The conveyor is particularly adapted for handling luggage at airports where luggage is fed in by the feed conveyor 14, slides down the inclined flights 12 and is cushioned by the resilient bumper 16. The pieces of luggage are transported around the conveyor for removal by people standing adjacent the outer perimeter of the conveyor. Each flight is designed so that it overlaps the adjacent flight and provides a minimum of catch points to avoid damage to luggage as the flights traverse the conveyor. Either of the conveyors 10, 14 may be constructed of other configurations or designs as desired for the particular luggage handling application. For example, the conveyor 10 may have straight sections and curved sections and many shapes, such as oval, square, "keyhole" or the like, while the feed conveyor 14 may come up through the center of the decking instead of over the conveyor 10.
Referring to FIGS. 2 and 3, a support frame 26 for the conveyor 10 and flights 12 includes spaced frame base members 28 transfixed to uprights 32. The base members 28 have a length which extends beyond the upright 32 under the decking 22 and provide support tracks for the drive means 18 as will be later understood. The top of each upright 32 carries an endless inside track 34 beneath which is fastened a diagonal strut 36 for bracing the upright 32 with frame base member 28. Longitudinal support members 38 are connected between the base members 28, 30. The support frame 26 is mounted above the floor level on regulable feet 40 which are adjustable relative to the floor. Throughout the path of the conveyor, except in the area of the drive means, angular guide tracks 42 (FIGS. 4 and 5) having vertical walls 44 are mounted to the base members 28 and support wheels 46 are journalled for rotation on the outside of the vertical walls 44. Spaced apart, parallel guide bars 48 are fastened to the frame members 28 only in the path of the drive means.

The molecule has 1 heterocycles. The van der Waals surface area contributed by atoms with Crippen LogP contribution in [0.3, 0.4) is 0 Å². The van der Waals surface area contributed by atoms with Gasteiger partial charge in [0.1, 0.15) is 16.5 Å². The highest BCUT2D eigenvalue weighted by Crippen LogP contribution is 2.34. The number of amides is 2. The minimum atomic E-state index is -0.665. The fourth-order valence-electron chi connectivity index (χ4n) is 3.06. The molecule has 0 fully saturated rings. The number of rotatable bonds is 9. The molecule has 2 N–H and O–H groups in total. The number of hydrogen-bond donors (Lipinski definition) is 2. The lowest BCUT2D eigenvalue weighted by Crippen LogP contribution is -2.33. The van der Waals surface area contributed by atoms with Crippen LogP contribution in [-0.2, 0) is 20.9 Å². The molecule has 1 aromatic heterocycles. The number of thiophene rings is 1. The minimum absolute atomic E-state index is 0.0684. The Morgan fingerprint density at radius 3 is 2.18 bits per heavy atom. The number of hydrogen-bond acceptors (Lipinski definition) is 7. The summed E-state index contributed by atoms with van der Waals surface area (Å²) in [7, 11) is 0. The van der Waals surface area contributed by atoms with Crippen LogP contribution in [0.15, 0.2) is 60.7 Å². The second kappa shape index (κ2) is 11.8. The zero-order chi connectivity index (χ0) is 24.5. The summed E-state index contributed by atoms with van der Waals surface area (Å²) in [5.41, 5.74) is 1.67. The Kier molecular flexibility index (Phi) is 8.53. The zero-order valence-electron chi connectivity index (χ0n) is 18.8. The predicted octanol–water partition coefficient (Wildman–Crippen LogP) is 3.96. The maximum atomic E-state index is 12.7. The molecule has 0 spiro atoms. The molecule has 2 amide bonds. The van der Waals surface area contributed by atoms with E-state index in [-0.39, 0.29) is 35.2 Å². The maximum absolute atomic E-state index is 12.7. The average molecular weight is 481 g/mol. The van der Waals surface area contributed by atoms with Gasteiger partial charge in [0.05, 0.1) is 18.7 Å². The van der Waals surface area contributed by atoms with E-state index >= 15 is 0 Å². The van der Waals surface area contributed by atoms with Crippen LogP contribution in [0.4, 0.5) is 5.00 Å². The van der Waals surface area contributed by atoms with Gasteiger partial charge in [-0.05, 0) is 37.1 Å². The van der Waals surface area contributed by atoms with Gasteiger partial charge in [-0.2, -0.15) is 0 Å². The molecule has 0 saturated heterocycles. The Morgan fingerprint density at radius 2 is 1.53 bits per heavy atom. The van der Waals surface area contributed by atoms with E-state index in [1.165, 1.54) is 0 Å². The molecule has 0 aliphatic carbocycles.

Each flight 12 includes a longitudinally extending flight support channel 52 which in turn mounts an inner roller 54 for movement on the upright track 34. The outer end of each flight 12 and its channel 52 is connected to an angular base bracket 56. The base bracket 56 has an inclined leg 58 to which the bumper 16 is bolted and a horizontal leg 60 overlying a link plate 62 which is movably mounted upon the support wheels 46.